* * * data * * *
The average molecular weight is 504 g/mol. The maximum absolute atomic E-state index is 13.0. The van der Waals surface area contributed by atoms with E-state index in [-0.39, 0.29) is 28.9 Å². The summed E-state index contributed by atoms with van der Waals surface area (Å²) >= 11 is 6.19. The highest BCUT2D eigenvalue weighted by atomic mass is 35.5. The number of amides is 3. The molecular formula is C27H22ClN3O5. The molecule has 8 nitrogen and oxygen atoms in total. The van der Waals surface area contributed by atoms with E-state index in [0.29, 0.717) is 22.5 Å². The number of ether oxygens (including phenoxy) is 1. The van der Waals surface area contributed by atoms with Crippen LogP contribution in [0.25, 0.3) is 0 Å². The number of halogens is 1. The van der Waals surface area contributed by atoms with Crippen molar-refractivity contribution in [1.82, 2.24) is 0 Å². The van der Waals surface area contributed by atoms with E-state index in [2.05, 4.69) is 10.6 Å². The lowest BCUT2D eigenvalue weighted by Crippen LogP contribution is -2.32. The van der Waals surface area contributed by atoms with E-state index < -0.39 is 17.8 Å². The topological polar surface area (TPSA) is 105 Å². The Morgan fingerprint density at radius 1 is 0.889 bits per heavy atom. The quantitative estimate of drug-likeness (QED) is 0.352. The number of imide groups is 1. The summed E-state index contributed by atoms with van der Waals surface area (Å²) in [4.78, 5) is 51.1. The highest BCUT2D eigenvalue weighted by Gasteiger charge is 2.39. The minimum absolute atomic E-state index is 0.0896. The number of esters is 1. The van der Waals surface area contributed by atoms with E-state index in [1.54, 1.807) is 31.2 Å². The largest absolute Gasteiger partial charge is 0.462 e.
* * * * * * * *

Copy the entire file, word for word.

The average molecular weight is 504 g/mol. The maximum absolute atomic E-state index is 13.0. The van der Waals surface area contributed by atoms with E-state index in [-0.39, 0.29) is 28.9 Å². The summed E-state index contributed by atoms with van der Waals surface area (Å²) >= 11 is 6.19. The highest BCUT2D eigenvalue weighted by atomic mass is 35.5. The number of amides is 3. The molecular formula is C27H22ClN3O5. The molecule has 8 nitrogen and oxygen atoms in total. The van der Waals surface area contributed by atoms with E-state index in [0.29, 0.717) is 22.5 Å². The number of ether oxygens (including phenoxy) is 1. The van der Waals surface area contributed by atoms with Crippen LogP contribution in [0.25, 0.3) is 0 Å². The number of halogens is 1. The van der Waals surface area contributed by atoms with Crippen molar-refractivity contribution in [1.82, 2.24) is 0 Å². The van der Waals surface area contributed by atoms with E-state index in [2.05, 4.69) is 10.6 Å². The lowest BCUT2D eigenvalue weighted by Crippen LogP contribution is -2.32. The van der Waals surface area contributed by atoms with E-state index < -0.39 is 17.8 Å². The topological polar surface area (TPSA) is 105 Å². The Morgan fingerprint density at radius 1 is 0.889 bits per heavy atom. The quantitative estimate of drug-likeness (QED) is 0.352. The number of imide groups is 1. The summed E-state index contributed by atoms with van der Waals surface area (Å²) in [4.78, 5) is 51.1. The highest BCUT2D eigenvalue weighted by Gasteiger charge is 2.39. The minimum absolute atomic E-state index is 0.0896. The number of esters is 1. The van der Waals surface area contributed by atoms with E-state index in [1.54, 1.807) is 31.2 Å². The largest absolute Gasteiger partial charge is 0.462 e.